4. Victoria says:

    It seems after reading this article, that the owners of this publication series are presenting this as biblical arechology and literature yet seem to be insulting the faith, the God, and the bible. If that is the agenda why falsely present yourself as biblical. Mick Jagger called his song “sympathy for the devil” and didnt hide his agenda behind a false biblical front. I have to give him more respect than this publication which after reading this article i certainly would not sign up and pay for because it seems insulting to the bible in my opinion.

    1. Furienna says:

      There are no insults involved against anybody here. But you have to understand that everybody can’t share your faith. And it’s a valid viewpoint to look at the Bible as the work of men rather than as the work of God.

  5. Victoria says:

    Interesting article and insights, although it is an undisputed fact that Elijah was a TRUE prophet of the God of Israel who has proven himself to be the one & only TRUE God, so while this is an interesting article, it reeks a little more like sympathy for the devil. Jezebel’s death was prophecized by a true prophet of God, who Jesus says is willing that “none should perish” but that ALL come to him in repentance. Revelation says that God gave Jezebel (& gives her type) time (opportunities) to repent but they are apparently hell-bent on persecuting the people & prophets of God and doing things “their way” instead of God’s, devising crafty schemes & plots to get what they want but cant have even through coveting, persecution, false slander, murder…” When it comes down to the basic story of the bible it is “one true God” and His true servants versus false gods, false servants and even those who think they are God’s (pharisees of Jesus day) who persecute the true servants of God…so in light of that, Jezebel As you stated is honoring the gods she was raised with, but when she was faced with PROOF such as the showdown Elijah had with her prophets, she still refused to repent or even consider that what she was raised with could be a lie, and she chose to fight the truth & wanted to kill the true prophet rather than embrace the truth, so you see that her own actions led to her own demise. she made a vow to kill Elijah and It may seem like Jehu did her in under the hand of God, but the truth is in vowing to kill Elijah, a true prophet of the true God, she sealed her own fate…She was living in the nation rich with history of a living true God that PROVED himself, by parting seas and making walls of Jericho fall miracuously, He delivered an enslaved people from Egypt with signs and wonders that the entire world in their time heard about even without internet and television, or radio, and He delivered them commandments to serve ONLY him yet she brought her beliefs her god and her prophets there to live and flaunt them against Yahweh & his people and the truth of their history. The bible says the ancient enemies in the time of Moses’ and Joshua’s conquests at the command of God were said to have heard of the God of Israel and feared him…so The God of Israel got himself quite a reputation, the harlot Rahab during that time had enough sense to realize that and protect the Israeli spies instead of persecute & kill them. She was wise & brazen enough to make a deal with them to spare her and her family! Now there is a canannite woman who was raised under a false religion and customs who heard about the exploits of the God of Israel and chose to respect Him & His people and she would be a heroine to admire and understand who demonstrates the right response to Yahweh and His people, such a stark contrast to Jezebel who continues in the opposite direction despite being confronted with the truth.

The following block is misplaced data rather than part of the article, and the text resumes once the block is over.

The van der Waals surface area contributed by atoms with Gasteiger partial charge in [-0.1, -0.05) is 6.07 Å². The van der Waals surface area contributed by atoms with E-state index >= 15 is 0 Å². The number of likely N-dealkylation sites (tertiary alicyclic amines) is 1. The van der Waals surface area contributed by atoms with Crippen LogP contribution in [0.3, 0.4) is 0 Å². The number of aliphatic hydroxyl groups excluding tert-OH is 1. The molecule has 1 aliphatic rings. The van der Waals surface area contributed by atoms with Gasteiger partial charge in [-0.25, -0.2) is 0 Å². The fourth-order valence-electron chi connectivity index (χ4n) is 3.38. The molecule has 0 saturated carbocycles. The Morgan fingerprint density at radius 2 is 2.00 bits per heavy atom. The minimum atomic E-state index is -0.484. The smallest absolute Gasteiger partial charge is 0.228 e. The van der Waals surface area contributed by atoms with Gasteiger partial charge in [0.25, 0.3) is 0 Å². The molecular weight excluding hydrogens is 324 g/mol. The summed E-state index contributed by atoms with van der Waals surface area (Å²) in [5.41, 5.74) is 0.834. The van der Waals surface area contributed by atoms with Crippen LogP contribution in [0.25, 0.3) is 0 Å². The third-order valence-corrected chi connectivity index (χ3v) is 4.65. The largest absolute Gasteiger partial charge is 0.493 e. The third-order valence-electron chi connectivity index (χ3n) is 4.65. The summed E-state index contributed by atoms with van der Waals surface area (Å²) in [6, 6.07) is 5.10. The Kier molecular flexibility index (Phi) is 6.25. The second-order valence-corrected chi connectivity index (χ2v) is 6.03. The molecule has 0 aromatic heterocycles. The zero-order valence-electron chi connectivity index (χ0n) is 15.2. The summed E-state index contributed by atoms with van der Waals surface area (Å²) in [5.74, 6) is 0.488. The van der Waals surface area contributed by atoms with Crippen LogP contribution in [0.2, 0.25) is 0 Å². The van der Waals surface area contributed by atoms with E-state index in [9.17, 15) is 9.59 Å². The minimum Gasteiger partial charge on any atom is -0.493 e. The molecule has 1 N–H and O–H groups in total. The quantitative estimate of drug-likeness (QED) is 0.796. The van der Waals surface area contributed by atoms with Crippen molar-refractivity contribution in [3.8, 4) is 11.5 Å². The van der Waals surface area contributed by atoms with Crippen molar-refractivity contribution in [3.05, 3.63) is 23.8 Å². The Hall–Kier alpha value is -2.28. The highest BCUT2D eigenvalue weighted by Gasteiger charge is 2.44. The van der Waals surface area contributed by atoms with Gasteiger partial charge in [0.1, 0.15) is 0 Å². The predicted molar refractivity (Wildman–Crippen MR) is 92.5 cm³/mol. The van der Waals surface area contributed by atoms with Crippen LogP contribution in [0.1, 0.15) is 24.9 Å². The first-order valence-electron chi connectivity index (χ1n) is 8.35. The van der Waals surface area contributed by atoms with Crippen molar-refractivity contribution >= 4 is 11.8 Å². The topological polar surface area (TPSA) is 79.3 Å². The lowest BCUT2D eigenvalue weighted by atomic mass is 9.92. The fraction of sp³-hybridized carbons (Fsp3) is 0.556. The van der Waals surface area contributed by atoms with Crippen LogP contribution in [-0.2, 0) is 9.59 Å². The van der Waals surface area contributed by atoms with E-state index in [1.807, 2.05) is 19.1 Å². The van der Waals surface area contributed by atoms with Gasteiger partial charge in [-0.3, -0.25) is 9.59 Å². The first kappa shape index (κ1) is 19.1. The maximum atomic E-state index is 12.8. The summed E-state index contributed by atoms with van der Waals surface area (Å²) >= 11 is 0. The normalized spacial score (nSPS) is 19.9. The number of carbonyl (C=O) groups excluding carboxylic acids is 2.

1. Furienna says:

      Okay, so you want to accuse Jezebel of being too stubborn to see “the truth”. But it seems like she wasn’t present at the showdown, so what proof did she have of anything? Even if other people told her that they had seen that Jahve had beaten Baal, she was right to be suspicious. Try to think about the situation from this perspective: if someone had told you that they saw Baal send a prophet fire from Heaven, would you have believed them? Absolutely not. So why do you expect Jezebel to change her religion based on what she must have thought only was the ramblings of madmen?

      Furthermore, it is really judgemental to talk about “true” and “false” gods.

  6. khudothivincitygialam.net says:

    Very interesting subject, thanks for posting.

  7. Pablo Romero says:

    Interesting article, though by suggesting that we see the “Biblical storytellers” had an agenda then you really have to understand who the biblical storyteller really is. Whatever attitudes were represented in writings in the bible towards this Jezebel, it is that very attitude of God (yes there is a God). Whatever is written and how it’s written is the revelation of what the Creator really thinks on the subject, meaning, it is completely perfect.
    The Bible when seen correctly, is a representation of God. This is not just some book of history written by man, but by God.